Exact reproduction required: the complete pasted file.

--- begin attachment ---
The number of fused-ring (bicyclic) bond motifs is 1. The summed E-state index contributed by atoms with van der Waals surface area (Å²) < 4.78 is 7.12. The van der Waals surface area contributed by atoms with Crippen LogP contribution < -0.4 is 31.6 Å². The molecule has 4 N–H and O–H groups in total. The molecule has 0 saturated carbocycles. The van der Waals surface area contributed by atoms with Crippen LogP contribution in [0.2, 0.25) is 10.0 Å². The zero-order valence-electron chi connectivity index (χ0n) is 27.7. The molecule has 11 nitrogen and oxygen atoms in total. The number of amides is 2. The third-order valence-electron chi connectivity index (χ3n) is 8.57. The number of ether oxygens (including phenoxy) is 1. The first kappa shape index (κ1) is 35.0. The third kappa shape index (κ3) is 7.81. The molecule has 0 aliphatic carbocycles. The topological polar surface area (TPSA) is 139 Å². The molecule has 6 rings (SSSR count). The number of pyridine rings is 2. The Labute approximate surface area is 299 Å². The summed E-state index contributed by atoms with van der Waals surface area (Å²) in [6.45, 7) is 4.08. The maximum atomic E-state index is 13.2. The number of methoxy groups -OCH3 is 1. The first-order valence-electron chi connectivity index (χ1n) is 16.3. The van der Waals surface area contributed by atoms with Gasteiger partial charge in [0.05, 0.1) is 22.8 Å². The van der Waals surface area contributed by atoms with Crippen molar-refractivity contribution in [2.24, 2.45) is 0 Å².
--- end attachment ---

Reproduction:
The number of fused-ring (bicyclic) bond motifs is 1. The summed E-state index contributed by atoms with van der Waals surface area (Å²) < 4.78 is 7.12. The van der Waals surface area contributed by atoms with Crippen LogP contribution < -0.4 is 31.6 Å². The molecule has 4 N–H and O–H groups in total. The molecule has 0 saturated carbocycles. The van der Waals surface area contributed by atoms with Crippen LogP contribution in [0.2, 0.25) is 10.0 Å². The zero-order valence-electron chi connectivity index (χ0n) is 27.7. The molecule has 11 nitrogen and oxygen atoms in total. The number of amides is 2. The third-order valence-electron chi connectivity index (χ3n) is 8.57. The number of ether oxygens (including phenoxy) is 1. The first kappa shape index (κ1) is 35.0. The third kappa shape index (κ3) is 7.81. The molecule has 0 aliphatic carbocycles. The topological polar surface area (TPSA) is 139 Å². The molecule has 6 rings (SSSR count). The number of pyridine rings is 2. The Labute approximate surface area is 299 Å². The summed E-state index contributed by atoms with van der Waals surface area (Å²) in [6.45, 7) is 4.08. The maximum atomic E-state index is 13.2. The number of methoxy groups -OCH3 is 1. The first-order valence-electron chi connectivity index (χ1n) is 16.3. The van der Waals surface area contributed by atoms with Gasteiger partial charge in [0.05, 0.1) is 22.8 Å². The van der Waals surface area contributed by atoms with Crippen molar-refractivity contribution in [2.24, 2.45) is 0 Å².